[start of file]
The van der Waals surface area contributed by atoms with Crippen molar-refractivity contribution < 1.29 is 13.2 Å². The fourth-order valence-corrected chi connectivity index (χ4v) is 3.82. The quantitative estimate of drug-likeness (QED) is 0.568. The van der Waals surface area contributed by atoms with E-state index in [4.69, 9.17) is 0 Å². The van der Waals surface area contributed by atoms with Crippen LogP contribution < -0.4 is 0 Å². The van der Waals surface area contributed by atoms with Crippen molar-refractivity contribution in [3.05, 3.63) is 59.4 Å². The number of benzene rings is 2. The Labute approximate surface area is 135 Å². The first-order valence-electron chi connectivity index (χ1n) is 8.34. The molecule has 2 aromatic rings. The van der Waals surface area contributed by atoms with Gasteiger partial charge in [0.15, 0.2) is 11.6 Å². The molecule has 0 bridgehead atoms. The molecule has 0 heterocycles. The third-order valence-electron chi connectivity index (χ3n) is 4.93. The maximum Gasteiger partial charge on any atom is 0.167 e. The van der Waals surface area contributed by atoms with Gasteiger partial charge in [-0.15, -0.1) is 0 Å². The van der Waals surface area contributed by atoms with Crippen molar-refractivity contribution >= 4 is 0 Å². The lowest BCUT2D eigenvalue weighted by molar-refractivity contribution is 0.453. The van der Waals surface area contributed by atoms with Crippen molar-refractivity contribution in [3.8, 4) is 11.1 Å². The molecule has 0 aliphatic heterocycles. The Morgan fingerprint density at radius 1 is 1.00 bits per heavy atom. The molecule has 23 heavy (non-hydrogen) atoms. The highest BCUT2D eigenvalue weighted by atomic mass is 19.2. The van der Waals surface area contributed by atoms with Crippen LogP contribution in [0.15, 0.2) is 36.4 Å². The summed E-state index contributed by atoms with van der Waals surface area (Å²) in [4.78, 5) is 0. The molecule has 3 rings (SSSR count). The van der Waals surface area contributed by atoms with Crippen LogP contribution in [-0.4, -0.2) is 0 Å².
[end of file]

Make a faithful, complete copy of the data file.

The van der Waals surface area contributed by atoms with Crippen molar-refractivity contribution < 1.29 is 13.2 Å². The fourth-order valence-corrected chi connectivity index (χ4v) is 3.82. The quantitative estimate of drug-likeness (QED) is 0.568. The van der Waals surface area contributed by atoms with E-state index in [4.69, 9.17) is 0 Å². The van der Waals surface area contributed by atoms with Crippen LogP contribution < -0.4 is 0 Å². The van der Waals surface area contributed by atoms with Crippen molar-refractivity contribution in [3.05, 3.63) is 59.4 Å². The number of benzene rings is 2. The Labute approximate surface area is 135 Å². The first-order valence-electron chi connectivity index (χ1n) is 8.34. The molecule has 2 aromatic rings. The van der Waals surface area contributed by atoms with Gasteiger partial charge in [0.15, 0.2) is 11.6 Å². The molecule has 0 bridgehead atoms. The molecule has 0 heterocycles. The third-order valence-electron chi connectivity index (χ3n) is 4.93. The maximum Gasteiger partial charge on any atom is 0.167 e. The van der Waals surface area contributed by atoms with Gasteiger partial charge in [-0.15, -0.1) is 0 Å². The van der Waals surface area contributed by atoms with Crippen molar-refractivity contribution >= 4 is 0 Å². The lowest BCUT2D eigenvalue weighted by molar-refractivity contribution is 0.453. The van der Waals surface area contributed by atoms with Crippen molar-refractivity contribution in [3.8, 4) is 11.1 Å². The molecule has 0 aliphatic heterocycles. The Morgan fingerprint density at radius 1 is 1.00 bits per heavy atom. The molecule has 23 heavy (non-hydrogen) atoms. The highest BCUT2D eigenvalue weighted by atomic mass is 19.2. The van der Waals surface area contributed by atoms with Crippen LogP contribution in [0.15, 0.2) is 36.4 Å². The summed E-state index contributed by atoms with van der Waals surface area (Å²) in [4.78, 5) is 0. The molecule has 3 rings (SSSR count). The van der Waals surface area contributed by atoms with Crippen LogP contribution in [-0.4, -0.2) is 0 Å².